The majority of the genome is shared between the sexes, and it is expected that the genetic architecture of most traits is shared as well. This common architecture has been viewed as a major source of constraint on the evolution of sexual dimorphism (SD). SD is nonetheless common in nature, leading to assumptions that it results from differential regulation of shared genetic architecture. Here, we study the effect of thousands of gene knockout mutations on 202 mouse phenotypes to explore how regulatory variation affects SD. We show that many traits are dimorphic to some extent, and that a surprising proportion of knockouts have sex-specific phenotypic effects. Many traits, regardless whether they are monomorphic or dimorphic, harbor cryptic differences in genetic architecture between the sexes, resulting in sexually discordant phenotypic effects from sexually concordant regulatory changes. This provides an alternative route to dimorphism through sex-specific genetic architecture, rather than differential regulation of shared architecture.
Sexual dimorphism is typically thought to result from sexual selection for elaborated male traits, as proposed by Darwin. However, natural selection could reduce expression of elaborated traits in females, as proposed by Wallace. Darwin and Wallace debated the origins of dichromatism in birds and butterflies, and although evidence in birds is roughly equal, if not in favor of Wallace’s model, butterflies lack a similar scale of study. Here, we present a large-scale comparative phylogenetic analysis of the evolution of butterfly coloration, using all European non-hesperiid butterfly species (n = 369). We modeled evolutionary changes in coloration for each species and sex along their phylogeny, thereby estimating the rate and direction of evolution in three-dimensional color space using a novel implementation of phylogenetic ridge regression. We show that male coloration evolved faster than female coloration, especially in strongly dichromatic clades, with male contribution to changes in dichromatism roughly twice that of females. These patterns are consistent with a classic Darwinian model of dichromatism via sexual selection on male coloration, suggesting this model was the dominant driver of dichromatism in European butterflies.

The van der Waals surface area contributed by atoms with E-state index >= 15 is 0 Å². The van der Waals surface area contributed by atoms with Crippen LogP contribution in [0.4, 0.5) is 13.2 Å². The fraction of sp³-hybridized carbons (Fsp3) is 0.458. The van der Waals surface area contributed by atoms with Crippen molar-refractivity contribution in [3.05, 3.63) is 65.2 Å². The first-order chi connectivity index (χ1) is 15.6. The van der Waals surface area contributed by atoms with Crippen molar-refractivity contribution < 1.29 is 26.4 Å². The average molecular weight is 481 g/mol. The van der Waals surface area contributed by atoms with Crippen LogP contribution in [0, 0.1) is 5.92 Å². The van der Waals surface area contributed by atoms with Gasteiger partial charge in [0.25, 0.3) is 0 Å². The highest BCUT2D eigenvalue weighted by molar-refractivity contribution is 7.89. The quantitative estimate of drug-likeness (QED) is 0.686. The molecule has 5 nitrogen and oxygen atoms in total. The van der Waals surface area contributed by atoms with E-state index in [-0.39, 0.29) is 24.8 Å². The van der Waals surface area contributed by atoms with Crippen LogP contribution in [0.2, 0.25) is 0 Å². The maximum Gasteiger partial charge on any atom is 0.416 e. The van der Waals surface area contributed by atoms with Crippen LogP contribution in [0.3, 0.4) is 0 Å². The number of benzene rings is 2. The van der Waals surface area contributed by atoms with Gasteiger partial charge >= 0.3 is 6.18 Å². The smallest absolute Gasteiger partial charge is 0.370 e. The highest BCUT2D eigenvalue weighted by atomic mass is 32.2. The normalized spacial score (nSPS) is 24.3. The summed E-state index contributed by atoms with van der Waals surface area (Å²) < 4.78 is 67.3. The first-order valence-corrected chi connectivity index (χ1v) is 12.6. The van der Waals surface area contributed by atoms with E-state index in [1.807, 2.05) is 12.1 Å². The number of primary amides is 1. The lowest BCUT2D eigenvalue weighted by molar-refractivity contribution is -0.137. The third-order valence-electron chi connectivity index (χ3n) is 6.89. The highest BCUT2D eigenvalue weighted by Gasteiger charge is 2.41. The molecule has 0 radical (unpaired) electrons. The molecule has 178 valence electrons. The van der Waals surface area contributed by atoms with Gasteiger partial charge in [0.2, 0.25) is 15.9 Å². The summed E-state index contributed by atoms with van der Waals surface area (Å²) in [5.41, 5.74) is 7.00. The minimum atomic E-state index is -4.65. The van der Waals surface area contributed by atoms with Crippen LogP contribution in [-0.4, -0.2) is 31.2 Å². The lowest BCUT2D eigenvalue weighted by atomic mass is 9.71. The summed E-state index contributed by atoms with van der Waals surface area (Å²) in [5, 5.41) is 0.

Confirmatory path analysis allows researchers to evaluate and compare causal models using observational data. This tool has great value for comparative biologists since they are often unable to gather experimental data on macro-evolutionary hypotheses, but is cumbersome and error-prone to perform. I introduce phylopath, an R package that implements phylogenetic path analysis (PPA) as described by von Hardenberg & Gonzalez-Voyer (2013). In addition to the published method, I provide support for the inclusion of binary variables. I illustrate PPA and phylopath by recreating part of a study on the relationship between brain size and vulnerability to extinction. The package aims to make the analysis straight-forward, providing convenience functions, and several plotting methods, which I hope will encourage the spread of the method.